In his article on the critical reception of the late Frank Turner's John Henry Newman: the challenge to Evangelical religion, Simon Skinner contends that Turner's study is ‘empirically exhaustive, contextually assured and critically rigorous’, and he cites with approval Andrew Wilson's judgement that it ‘revolutionizes Newman studies’.1 But this historical masterpiece, he thinks, has been unjustly howled down by a benighted posse of Roman Catholic reviewers, ‘almost none of [whom] are … tenured in a university history department’. Turner's Catholic reviewers, ‘which is to say nearly all reviewers’, are therefore ‘amateurs’, who ‘literally could not comprehend’ what Turner was up to.2 But history is not an arcane discipline, and Skinner's complaint about the ‘lack of disciplinary equipment’ of these hostile reviewers seems hardly to the point in relation to a book offered by a major publisher to a general readership. The ordinary rules of historical evidence are intelligible to anybody, and a de haut en bas restriction of the right to an opinion on Turner's book to the gild of professional historians runs the risk of seeming both arbitrary and condescending.
At the close of his epistolary protest at Ian Ker's contemptuous review of John Henry Newman in the Times Literary Supplement in 2002, Frank Turner remarked: ‘Ker's review raises the larger issue of whether modern British and European religious history will continue as an arena for professional research and critical analysis or succumb to the parochial constraints and contentions of denominational and intra-denominational discourse. Ian Ker has made his choice in the matter, and I have made mine.’1 My article in this Journal in October 2010, ‘History versus hagiography: the reception of Turner's Newman’, sought to demonstrate that professional research and critical analysis were altogether suffocated by the contentions of denominational discourse after that book's publication in 2002. The article was careful not in any simple way to legitimise Turner's conclusions – indeed, it set out schematically and at length the interpretative retorts which they invited – but rather his purpose and method. I concluded:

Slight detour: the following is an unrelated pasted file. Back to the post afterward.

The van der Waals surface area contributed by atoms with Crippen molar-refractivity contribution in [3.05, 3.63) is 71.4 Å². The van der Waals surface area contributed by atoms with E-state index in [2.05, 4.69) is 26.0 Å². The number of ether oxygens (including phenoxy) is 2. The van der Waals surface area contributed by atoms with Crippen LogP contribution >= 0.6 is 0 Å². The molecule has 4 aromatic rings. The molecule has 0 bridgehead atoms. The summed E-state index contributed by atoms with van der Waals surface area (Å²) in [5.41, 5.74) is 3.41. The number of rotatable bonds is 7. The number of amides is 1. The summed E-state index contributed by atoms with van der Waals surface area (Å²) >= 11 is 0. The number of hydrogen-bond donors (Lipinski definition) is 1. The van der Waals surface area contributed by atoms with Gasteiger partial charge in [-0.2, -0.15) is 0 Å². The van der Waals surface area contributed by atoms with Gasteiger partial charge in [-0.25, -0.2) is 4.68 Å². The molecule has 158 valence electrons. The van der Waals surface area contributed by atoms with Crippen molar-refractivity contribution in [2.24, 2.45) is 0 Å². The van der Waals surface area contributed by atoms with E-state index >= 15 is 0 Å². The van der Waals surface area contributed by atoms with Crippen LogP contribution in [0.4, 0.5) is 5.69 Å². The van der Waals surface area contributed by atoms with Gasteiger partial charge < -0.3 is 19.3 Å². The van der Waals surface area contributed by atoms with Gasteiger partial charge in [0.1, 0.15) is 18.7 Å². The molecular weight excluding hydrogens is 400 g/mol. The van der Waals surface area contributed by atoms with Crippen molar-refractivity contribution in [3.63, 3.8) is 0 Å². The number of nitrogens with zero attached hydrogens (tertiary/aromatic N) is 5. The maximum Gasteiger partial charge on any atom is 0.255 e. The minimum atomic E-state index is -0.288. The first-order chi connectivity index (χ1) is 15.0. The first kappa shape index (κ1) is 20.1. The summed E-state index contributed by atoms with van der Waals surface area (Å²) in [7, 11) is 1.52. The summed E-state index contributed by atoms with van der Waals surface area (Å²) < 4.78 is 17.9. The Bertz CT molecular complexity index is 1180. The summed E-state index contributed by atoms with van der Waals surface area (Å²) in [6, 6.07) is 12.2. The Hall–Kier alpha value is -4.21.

What is at stake … in the fuss over Turner's Newman, is not the plausibility or otherwise of his interpretation. It far transcends that. What is at stake is the legitimacy and remit of historical inquiry itself, when confronted with a vocal interest group whose principles and prejudices are seldom acknowledged. The difference between the book and the great majority of its critics, therefore, is not between Catholicism and Protestantism, nor even religion and secularism, but between history itself and hagiography – a difference not of prejudice, but of methodology.2
A great – though mortal – man once wrote, in the Tracts for the Times, no. 1, ‘Choose your side’.3 In his response to my article on ‘History versus hagiography’, it is at once enlightening and dispiriting to see Eamon Duffy choosing his.